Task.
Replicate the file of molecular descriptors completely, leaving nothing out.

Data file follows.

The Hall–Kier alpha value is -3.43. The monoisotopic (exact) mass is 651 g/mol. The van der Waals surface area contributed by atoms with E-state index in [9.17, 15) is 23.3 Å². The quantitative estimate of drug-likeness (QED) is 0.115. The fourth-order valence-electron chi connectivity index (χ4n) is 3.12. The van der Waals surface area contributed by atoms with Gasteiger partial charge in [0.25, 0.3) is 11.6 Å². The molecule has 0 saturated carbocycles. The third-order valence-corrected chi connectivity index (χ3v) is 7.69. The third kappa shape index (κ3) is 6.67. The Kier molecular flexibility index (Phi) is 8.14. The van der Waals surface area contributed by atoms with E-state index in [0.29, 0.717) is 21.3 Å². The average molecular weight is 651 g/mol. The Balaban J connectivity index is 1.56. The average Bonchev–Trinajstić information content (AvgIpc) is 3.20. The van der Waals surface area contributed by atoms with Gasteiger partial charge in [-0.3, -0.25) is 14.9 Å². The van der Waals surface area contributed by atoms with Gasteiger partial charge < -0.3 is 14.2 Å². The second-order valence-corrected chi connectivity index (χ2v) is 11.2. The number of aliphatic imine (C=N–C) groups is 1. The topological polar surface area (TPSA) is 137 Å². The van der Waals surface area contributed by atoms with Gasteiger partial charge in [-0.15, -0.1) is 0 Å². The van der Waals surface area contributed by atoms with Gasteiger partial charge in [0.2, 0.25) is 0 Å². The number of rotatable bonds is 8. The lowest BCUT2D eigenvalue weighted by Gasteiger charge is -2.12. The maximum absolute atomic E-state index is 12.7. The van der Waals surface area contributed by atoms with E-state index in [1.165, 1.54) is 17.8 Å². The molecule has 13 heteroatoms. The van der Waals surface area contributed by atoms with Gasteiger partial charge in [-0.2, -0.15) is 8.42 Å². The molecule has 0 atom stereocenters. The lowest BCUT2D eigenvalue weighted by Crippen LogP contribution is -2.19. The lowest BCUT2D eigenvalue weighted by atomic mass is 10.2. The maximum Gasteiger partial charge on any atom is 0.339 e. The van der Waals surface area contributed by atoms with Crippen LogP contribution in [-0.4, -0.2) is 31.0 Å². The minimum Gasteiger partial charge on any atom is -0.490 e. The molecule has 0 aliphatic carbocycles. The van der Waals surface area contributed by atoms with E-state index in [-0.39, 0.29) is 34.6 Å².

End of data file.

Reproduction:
The Hall–Kier alpha value is -3.43. The monoisotopic (exact) mass is 651 g/mol. The van der Waals surface area contributed by atoms with E-state index in [9.17, 15) is 23.3 Å². The quantitative estimate of drug-likeness (QED) is 0.115. The fourth-order valence-electron chi connectivity index (χ4n) is 3.12. The van der Waals surface area contributed by atoms with Gasteiger partial charge in [0.25, 0.3) is 11.6 Å². The molecule has 0 saturated carbocycles. The third-order valence-corrected chi connectivity index (χ3v) is 7.69. The third kappa shape index (κ3) is 6.67. The Kier molecular flexibility index (Phi) is 8.14. The van der Waals surface area contributed by atoms with E-state index in [0.29, 0.717) is 21.3 Å². The average molecular weight is 651 g/mol. The Balaban J connectivity index is 1.56. The average Bonchev–Trinajstić information content (AvgIpc) is 3.20. The van der Waals surface area contributed by atoms with Gasteiger partial charge in [-0.3, -0.25) is 14.9 Å². The van der Waals surface area contributed by atoms with Gasteiger partial charge < -0.3 is 14.2 Å². The second-order valence-corrected chi connectivity index (χ2v) is 11.2. The number of aliphatic imine (C=N–C) groups is 1. The topological polar surface area (TPSA) is 137 Å². The van der Waals surface area contributed by atoms with Gasteiger partial charge in [-0.15, -0.1) is 0 Å². The van der Waals surface area contributed by atoms with Gasteiger partial charge in [0.2, 0.25) is 0 Å². The number of rotatable bonds is 8. The lowest BCUT2D eigenvalue weighted by Gasteiger charge is -2.12. The maximum absolute atomic E-state index is 12.7. The van der Waals surface area contributed by atoms with E-state index in [1.165, 1.54) is 17.8 Å². The molecule has 13 heteroatoms. The van der Waals surface area contributed by atoms with Gasteiger partial charge in [-0.2, -0.15) is 8.42 Å². The molecule has 0 atom stereocenters. The lowest BCUT2D eigenvalue weighted by Crippen LogP contribution is -2.19. The lowest BCUT2D eigenvalue weighted by atomic mass is 10.2. The maximum Gasteiger partial charge on any atom is 0.339 e. The van der Waals surface area contributed by atoms with Crippen LogP contribution in [-0.4, -0.2) is 31.0 Å². The minimum Gasteiger partial charge on any atom is -0.490 e. The molecule has 0 aliphatic carbocycles. The van der Waals surface area contributed by atoms with E-state index in [-0.39, 0.29) is 34.6 Å².